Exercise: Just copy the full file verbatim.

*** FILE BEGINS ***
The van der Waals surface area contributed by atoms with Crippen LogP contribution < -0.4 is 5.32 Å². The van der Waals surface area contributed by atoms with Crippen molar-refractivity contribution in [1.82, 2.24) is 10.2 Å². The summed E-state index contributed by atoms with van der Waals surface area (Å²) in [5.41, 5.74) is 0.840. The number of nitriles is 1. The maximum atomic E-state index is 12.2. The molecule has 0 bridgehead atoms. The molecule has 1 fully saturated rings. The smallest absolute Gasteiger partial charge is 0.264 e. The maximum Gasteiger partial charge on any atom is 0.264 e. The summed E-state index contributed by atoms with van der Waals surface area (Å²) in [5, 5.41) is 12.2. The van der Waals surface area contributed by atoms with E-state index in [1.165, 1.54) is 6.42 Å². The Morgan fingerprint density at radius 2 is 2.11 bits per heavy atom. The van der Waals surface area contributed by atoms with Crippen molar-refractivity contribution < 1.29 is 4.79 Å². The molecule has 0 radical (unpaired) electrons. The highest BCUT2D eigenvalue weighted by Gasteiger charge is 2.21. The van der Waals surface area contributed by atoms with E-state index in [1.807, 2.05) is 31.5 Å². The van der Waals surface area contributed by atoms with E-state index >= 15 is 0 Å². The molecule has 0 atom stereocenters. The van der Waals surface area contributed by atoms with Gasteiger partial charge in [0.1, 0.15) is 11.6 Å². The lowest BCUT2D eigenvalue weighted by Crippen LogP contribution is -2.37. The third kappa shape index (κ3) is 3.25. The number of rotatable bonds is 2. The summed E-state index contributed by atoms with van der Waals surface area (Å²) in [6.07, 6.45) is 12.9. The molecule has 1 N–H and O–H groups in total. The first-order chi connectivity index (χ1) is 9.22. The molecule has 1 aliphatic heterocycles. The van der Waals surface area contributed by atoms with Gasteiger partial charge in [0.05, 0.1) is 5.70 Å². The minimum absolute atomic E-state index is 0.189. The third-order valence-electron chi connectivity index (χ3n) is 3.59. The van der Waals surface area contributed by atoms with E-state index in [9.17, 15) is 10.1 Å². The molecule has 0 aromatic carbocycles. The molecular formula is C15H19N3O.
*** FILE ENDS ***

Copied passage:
The van der Waals surface area contributed by atoms with Crippen LogP contribution < -0.4 is 5.32 Å². The van der Waals surface area contributed by atoms with Crippen molar-refractivity contribution in [1.82, 2.24) is 10.2 Å². The summed E-state index contributed by atoms with van der Waals surface area (Å²) in [5.41, 5.74) is 0.840. The number of nitriles is 1. The maximum atomic E-state index is 12.2. The molecule has 0 bridgehead atoms. The molecule has 1 fully saturated rings. The smallest absolute Gasteiger partial charge is 0.264 e. The maximum Gasteiger partial charge on any atom is 0.264 e. The summed E-state index contributed by atoms with van der Waals surface area (Å²) in [5, 5.41) is 12.2. The van der Waals surface area contributed by atoms with E-state index in [1.165, 1.54) is 6.42 Å². The Morgan fingerprint density at radius 2 is 2.11 bits per heavy atom. The van der Waals surface area contributed by atoms with Crippen molar-refractivity contribution < 1.29 is 4.79 Å². The molecule has 0 radical (unpaired) electrons. The highest BCUT2D eigenvalue weighted by Gasteiger charge is 2.21. The van der Waals surface area contributed by atoms with E-state index in [1.807, 2.05) is 31.5 Å². The van der Waals surface area contributed by atoms with E-state index >= 15 is 0 Å². The molecule has 0 atom stereocenters. The van der Waals surface area contributed by atoms with Gasteiger partial charge in [0.1, 0.15) is 11.6 Å². The lowest BCUT2D eigenvalue weighted by Crippen LogP contribution is -2.37. The third kappa shape index (κ3) is 3.25. The number of rotatable bonds is 2. The summed E-state index contributed by atoms with van der Waals surface area (Å²) in [6.07, 6.45) is 12.9. The molecule has 1 N–H and O–H groups in total. The first-order chi connectivity index (χ1) is 9.22. The molecule has 1 aliphatic heterocycles. The van der Waals surface area contributed by atoms with Gasteiger partial charge in [0.05, 0.1) is 5.70 Å². The minimum absolute atomic E-state index is 0.189. The third-order valence-electron chi connectivity index (χ3n) is 3.59. The van der Waals surface area contributed by atoms with E-state index in [9.17, 15) is 10.1 Å². The molecule has 0 aromatic carbocycles. The molecular formula is C15H19N3O.